Well, I understand what they do and how, I just don’t get why!
It seems to me that any time you would have this relationship between
two tables…they should be one table!
not always. it all depends.
[…] Can someone supply me with an example of a
situation where you would use this relationship where it wouldn’t be
better to just have all of the relevant columns in one table?
Let’s see if I can explain (my english is pretty bad). I find it useless
when databases are in 3NF, but not when the DBA doesn’t know about
normalization. Even said this, we had to use it at my enterprise.
we manage some engineering projects here in the database, and we used to
have the following.
one budget request <-> one budget <-> one project.
why? because a budget request can easily be in the database about a
before generating a budget, and a budget can be in the database about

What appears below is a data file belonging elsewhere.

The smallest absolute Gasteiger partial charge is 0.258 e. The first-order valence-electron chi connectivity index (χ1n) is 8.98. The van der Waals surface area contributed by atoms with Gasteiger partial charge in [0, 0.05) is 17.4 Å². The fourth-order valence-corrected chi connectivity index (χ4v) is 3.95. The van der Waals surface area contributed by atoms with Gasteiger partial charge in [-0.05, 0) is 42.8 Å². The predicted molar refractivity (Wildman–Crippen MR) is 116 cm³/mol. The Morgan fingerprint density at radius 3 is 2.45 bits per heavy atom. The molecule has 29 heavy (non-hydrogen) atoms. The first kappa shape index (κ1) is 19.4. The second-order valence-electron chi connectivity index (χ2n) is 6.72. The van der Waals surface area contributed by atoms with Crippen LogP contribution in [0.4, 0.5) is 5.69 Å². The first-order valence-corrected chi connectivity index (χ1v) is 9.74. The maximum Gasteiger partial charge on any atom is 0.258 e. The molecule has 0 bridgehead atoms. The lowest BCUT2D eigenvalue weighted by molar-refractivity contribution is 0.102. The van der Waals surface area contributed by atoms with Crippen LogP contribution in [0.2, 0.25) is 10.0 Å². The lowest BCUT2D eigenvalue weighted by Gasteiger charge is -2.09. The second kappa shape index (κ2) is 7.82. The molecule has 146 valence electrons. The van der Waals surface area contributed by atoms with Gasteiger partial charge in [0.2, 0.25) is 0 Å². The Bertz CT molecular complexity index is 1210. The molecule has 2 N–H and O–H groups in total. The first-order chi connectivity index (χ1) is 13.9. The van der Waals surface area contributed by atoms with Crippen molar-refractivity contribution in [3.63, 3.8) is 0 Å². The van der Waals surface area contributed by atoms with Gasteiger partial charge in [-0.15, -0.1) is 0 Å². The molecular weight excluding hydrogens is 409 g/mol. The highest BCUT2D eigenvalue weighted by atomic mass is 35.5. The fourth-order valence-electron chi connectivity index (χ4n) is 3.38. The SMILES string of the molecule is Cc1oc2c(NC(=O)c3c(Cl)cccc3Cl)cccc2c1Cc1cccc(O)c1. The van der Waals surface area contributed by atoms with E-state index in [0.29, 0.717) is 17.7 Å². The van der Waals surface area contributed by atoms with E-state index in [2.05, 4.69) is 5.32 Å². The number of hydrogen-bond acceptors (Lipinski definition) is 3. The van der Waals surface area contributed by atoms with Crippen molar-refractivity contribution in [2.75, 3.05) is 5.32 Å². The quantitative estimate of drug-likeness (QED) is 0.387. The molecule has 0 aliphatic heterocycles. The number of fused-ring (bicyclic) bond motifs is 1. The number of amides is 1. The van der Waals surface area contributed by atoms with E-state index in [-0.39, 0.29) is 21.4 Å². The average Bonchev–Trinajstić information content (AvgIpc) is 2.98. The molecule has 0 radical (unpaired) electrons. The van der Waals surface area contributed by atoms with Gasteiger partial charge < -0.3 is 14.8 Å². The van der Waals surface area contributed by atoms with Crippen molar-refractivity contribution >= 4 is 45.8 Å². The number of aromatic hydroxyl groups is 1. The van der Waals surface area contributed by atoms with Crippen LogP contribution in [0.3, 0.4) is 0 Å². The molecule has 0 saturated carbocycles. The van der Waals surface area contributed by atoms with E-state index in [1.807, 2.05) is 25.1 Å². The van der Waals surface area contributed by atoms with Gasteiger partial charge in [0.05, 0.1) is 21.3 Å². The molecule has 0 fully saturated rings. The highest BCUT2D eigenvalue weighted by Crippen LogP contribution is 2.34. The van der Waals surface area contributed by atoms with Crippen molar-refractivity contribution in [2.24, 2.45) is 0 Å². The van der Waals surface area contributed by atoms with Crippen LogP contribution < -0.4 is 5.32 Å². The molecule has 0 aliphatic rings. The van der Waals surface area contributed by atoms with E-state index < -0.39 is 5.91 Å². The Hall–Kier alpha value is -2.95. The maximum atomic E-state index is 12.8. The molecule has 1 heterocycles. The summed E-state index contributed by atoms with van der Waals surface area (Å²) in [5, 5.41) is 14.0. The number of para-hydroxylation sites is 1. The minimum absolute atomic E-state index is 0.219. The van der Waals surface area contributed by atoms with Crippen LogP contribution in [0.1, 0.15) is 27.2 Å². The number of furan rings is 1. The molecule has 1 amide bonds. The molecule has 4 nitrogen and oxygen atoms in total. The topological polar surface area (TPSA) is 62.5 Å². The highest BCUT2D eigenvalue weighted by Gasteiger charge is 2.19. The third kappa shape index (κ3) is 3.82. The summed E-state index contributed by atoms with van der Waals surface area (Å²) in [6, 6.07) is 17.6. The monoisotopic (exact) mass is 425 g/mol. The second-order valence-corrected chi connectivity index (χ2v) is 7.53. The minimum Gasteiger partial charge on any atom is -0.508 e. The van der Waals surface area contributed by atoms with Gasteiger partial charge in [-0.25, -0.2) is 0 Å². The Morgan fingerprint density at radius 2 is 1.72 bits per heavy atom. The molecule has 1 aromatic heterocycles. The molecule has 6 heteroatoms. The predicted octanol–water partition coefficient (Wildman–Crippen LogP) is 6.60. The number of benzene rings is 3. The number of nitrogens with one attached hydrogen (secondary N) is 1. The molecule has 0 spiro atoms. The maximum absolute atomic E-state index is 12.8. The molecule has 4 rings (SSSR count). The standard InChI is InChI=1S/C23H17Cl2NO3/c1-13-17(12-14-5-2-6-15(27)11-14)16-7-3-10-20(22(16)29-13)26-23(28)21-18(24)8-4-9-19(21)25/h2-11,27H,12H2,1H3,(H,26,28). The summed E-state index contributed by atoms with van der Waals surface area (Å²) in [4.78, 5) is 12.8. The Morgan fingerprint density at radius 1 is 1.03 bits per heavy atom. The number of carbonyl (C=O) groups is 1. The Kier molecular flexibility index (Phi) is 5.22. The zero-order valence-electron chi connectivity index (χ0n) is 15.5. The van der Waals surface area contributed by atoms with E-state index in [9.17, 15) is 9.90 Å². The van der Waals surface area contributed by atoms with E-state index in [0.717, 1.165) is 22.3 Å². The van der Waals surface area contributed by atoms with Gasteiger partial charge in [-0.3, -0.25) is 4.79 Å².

three months before the project is accepted (and it’s created just after
accepted, not with the budget request). If we use null-by-default fields
the database, we perfectly can save the info and still maintain the 3NF
a 800-table database it’s very hard!!!)
But, having some null fields in these tables require:
a) a trigger/stored procedure/function which stop us to write in the
registry if we don’t fill all the registries required for the project.
Disadvantage of this is that if you want to create a new field under the
“project” section of the table, you have to modify the entire code for
table. (I already have it done!)
b) separating these using the same primary key or at least a unique key
which is also the foreign key pointing to the table before. (in the
budget->project’s case, since a project has a serial number).
As we use a lot of programming languages for different purposes/targets,
decided to separate the tables… less coding, better understanding.
Projects go with Projects, Budgets with Budgets, and we don’t mix stuff
is related but not the same.
It breaks 3NF, but the database is still consistent with its data.